Kossuth, a major figure in the Hungarian revolution in 1848, changed its intransigent nationalist views after its failure, and the 1862 revised version of its Danube Confederation opened to Transylvanian autonomy and the issue of language, proposing French as Lingua Franca. If he had applied these changes during the revolution, he would have won a lot of support from the Slavic and Romanian minorities, that instead chose to support the Austrians in the face of Hungarian unwillingness to share power and rights. Those minorities saw the Hungarian language as Kossuth saw German, as an instrument of oppression.

Palacky was a proponent of Austro-Slavism, an idea that saw the Slavic population of the empire as one, united as a counterbalance to Germans and Hungarians. After the Ausgleich this idea lost momentum, also because of Magyarization, and many Slavs turned towards Pan-Slavism, an idea championed by Serbia and Russia that further weakened the Empire. Even if weakened, Austro-Slavism found a true proponent in the Archduke Franz Ferdinand, that saw it, rightfully, as the only way to save the empire. His reform plans were a major cause in the involvement of the Serbian government in is assassination. The idea didn’t die with him, and Charles I, the last emperor, tried to implement them during the first world war, as a last desperate attempt to save the Habsburg empire.

Karl Renner is an interesting exception, as he refused the territorial principle and proposed the concept of personal autonomy, that gave the people the freedom of speaking their own language and expressing their culture in every part of the empire, separating the concepts of nationalism and territory. He called the resulting state a “Staatenstaat” a Hegelian supranational state of states that transcended nation states. Austria Hungary, where the idea was born, remained its partial expression with the way the parliament and the school system were organized. Still, he proposed German as the language of mediation, incapable to see how unacceptable that would be to the minorities.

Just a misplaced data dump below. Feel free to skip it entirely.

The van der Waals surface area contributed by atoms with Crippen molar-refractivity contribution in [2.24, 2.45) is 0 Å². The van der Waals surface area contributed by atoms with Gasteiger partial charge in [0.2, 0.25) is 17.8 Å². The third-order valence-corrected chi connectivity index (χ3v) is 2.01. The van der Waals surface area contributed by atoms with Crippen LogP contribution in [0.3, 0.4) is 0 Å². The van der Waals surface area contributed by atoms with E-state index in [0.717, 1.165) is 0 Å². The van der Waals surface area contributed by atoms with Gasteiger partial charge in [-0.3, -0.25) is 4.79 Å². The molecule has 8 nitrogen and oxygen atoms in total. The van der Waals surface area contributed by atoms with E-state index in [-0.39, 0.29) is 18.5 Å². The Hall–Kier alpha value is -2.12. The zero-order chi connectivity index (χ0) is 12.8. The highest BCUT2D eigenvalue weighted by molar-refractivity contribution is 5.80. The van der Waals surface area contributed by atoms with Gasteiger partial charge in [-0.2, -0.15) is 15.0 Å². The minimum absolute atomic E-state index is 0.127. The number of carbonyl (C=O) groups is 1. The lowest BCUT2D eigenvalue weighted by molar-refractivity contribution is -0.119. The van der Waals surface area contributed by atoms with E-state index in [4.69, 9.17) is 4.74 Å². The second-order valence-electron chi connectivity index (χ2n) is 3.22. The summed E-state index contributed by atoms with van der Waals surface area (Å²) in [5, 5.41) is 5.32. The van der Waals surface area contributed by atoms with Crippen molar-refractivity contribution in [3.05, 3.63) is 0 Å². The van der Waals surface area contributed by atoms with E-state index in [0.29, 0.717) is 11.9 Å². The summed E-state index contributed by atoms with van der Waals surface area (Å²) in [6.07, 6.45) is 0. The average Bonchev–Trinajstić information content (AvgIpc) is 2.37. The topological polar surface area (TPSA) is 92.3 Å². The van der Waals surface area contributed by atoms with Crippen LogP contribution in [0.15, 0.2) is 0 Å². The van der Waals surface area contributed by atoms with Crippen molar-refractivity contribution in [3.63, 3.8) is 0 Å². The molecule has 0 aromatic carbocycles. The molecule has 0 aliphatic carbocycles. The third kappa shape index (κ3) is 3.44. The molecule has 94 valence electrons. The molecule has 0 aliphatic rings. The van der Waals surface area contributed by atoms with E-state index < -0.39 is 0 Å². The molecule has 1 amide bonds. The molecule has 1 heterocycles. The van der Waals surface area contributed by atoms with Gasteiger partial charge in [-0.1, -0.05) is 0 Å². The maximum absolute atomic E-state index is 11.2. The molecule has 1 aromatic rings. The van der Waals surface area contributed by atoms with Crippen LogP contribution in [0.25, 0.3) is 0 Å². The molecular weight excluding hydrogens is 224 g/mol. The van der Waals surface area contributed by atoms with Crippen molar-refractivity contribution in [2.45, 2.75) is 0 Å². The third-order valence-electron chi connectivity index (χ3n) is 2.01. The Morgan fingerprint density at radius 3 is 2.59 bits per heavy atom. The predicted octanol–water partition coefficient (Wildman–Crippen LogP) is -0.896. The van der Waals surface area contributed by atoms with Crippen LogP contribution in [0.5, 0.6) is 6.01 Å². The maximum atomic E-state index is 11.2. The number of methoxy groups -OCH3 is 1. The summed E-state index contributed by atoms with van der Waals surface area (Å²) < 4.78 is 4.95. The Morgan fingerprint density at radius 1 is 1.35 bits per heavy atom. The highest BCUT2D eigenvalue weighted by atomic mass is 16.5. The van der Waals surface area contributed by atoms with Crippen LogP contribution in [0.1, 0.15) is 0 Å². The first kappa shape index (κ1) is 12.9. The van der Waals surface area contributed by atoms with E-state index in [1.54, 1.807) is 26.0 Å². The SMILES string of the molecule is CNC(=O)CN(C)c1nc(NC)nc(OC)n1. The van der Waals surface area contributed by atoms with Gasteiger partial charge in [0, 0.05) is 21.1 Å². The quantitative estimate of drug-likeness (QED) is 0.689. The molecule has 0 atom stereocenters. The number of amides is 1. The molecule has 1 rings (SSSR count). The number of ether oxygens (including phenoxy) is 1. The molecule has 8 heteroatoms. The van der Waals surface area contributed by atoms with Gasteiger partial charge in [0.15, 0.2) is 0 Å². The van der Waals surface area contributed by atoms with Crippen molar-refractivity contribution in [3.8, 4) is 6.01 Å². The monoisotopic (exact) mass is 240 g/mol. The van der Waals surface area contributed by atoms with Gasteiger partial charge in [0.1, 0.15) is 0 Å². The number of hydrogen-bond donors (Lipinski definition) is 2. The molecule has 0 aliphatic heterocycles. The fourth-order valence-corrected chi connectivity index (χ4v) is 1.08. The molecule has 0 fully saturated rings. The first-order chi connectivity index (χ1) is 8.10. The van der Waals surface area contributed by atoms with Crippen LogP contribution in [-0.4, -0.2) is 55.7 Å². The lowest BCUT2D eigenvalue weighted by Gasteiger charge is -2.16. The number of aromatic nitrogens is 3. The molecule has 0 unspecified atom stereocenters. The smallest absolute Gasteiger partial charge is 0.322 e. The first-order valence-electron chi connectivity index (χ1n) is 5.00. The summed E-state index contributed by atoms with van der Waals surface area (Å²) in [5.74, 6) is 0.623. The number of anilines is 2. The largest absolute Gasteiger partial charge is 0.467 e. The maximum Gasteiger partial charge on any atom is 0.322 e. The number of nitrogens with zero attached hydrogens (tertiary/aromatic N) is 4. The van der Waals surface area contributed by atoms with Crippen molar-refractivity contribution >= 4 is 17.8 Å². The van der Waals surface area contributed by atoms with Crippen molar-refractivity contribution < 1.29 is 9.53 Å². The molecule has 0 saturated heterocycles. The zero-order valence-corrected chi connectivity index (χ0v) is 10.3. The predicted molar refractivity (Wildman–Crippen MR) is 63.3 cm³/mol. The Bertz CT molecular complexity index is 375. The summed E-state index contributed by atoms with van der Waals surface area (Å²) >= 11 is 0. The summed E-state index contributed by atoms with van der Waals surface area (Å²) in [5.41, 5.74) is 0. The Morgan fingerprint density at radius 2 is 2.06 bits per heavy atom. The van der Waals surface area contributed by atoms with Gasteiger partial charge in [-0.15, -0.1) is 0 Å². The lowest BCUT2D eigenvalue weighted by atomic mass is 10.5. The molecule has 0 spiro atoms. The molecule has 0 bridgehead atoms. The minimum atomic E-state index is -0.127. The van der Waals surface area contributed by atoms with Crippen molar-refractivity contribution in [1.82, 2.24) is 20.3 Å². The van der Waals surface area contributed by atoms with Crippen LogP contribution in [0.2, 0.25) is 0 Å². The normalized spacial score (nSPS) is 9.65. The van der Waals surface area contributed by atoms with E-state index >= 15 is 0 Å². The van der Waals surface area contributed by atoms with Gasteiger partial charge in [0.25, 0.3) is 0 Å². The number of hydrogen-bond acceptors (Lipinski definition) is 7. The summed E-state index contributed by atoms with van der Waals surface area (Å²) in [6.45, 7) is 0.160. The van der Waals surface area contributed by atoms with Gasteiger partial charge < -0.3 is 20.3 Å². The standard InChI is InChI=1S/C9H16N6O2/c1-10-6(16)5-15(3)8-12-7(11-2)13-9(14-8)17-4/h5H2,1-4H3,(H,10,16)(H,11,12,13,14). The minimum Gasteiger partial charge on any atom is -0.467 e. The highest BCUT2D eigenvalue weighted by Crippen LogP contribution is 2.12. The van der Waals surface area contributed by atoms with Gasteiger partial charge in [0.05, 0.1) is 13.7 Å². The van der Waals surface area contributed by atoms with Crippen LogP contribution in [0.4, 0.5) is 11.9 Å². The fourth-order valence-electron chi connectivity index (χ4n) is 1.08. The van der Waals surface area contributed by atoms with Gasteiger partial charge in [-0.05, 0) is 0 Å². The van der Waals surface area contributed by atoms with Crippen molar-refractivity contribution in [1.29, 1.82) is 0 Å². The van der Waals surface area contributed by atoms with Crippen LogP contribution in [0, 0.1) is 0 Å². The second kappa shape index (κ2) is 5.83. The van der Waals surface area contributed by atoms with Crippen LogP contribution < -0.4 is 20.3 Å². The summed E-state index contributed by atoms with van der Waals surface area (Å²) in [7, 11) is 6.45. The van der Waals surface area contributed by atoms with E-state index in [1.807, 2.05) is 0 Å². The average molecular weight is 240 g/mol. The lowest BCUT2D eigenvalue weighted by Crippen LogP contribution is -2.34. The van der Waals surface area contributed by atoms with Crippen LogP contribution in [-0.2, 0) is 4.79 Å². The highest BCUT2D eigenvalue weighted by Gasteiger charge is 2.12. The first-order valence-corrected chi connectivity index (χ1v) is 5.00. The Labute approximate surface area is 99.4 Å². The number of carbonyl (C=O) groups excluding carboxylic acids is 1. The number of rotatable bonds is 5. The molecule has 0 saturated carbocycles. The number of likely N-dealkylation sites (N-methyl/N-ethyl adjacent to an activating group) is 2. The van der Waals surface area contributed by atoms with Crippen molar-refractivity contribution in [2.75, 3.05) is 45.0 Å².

Popovici, like Kossuth and Palancky was a firm believer in the territorial principle and in monarchy. He was the main driver in the intellectual circle surrounding Franz Ferdinand and devised the plan that divided the empire in smaller federal states that the Archduke planned to implement in the form of the United States of Greater Austria. He wasn’t supported by part of the Hungarian Elite for his radical plans for North Transylvanian autonomy. his plans died with the Archduke and the outbreak of the First World War. The image of this article is Popovici’s project


In the end, a main problem with the federalist project was the inability of its proponents to compromise on ethnic demands, and the unwillingness of already powerful minorities, like the Hungarians, to devolve power towards Slavs and Rumanians. During the war, the project was repeatedly vetoed by Hungarian notables and was finally approved, too late, on 23 October 1918 under strong pressure by Charles.

Wilson’s 14 points drove the final nail in the Austro-Hungarian coffin, even if they explicitly stated the intention to preserve the perceived territorial integrity of the country. The concept of self determination doesn’t include the form in which it has to be achieved, but from the interpretation of the Slavic minority, Serbia, and France it was clear: it meant the dissolution of the empire. It is also interesting to look at the American position on the issue, that went from supporting territorial integrity and even the federalist project, to supporting Czech independence.

The Danube region today

With hindsight, one thing is clear: the end of Austria-Hungary and the prevailing of national territorial interests spelt doom for the population of the region, in the form of loss of integration of society, transport systems, economy and, more importantly, through the violent reshaping of ethnic borders.

Today the Danube region is seen as a macro region by the EU and there is a search for more cooperation among its states. During the cold war the Danube commission represented an important mediation forum between east and west and it still can be a platform on which to engage with Balkan non-EU countries like Bosnia and Serbia. Two of the strongest proponents of the integration of Serbia in the EU are Austria and Hungary, as they seek bring the economic and energetic potential of the river to its maximum. The Danube effectively connects western Europe with the East and represents a cheap and efficient transport system and a source of hydroelectric power. Integration of Serbia would mean an EU waterway effectively connecting Germany and the North Sea to the Black Sea. This could be also important for further connecting Ukraine with the Eu. Even if we won’t be able to bring back the multiethnic European society of the region, more cooperation, even if driven by economic interests, could be an important step for the European society that was built on the ashes of the old.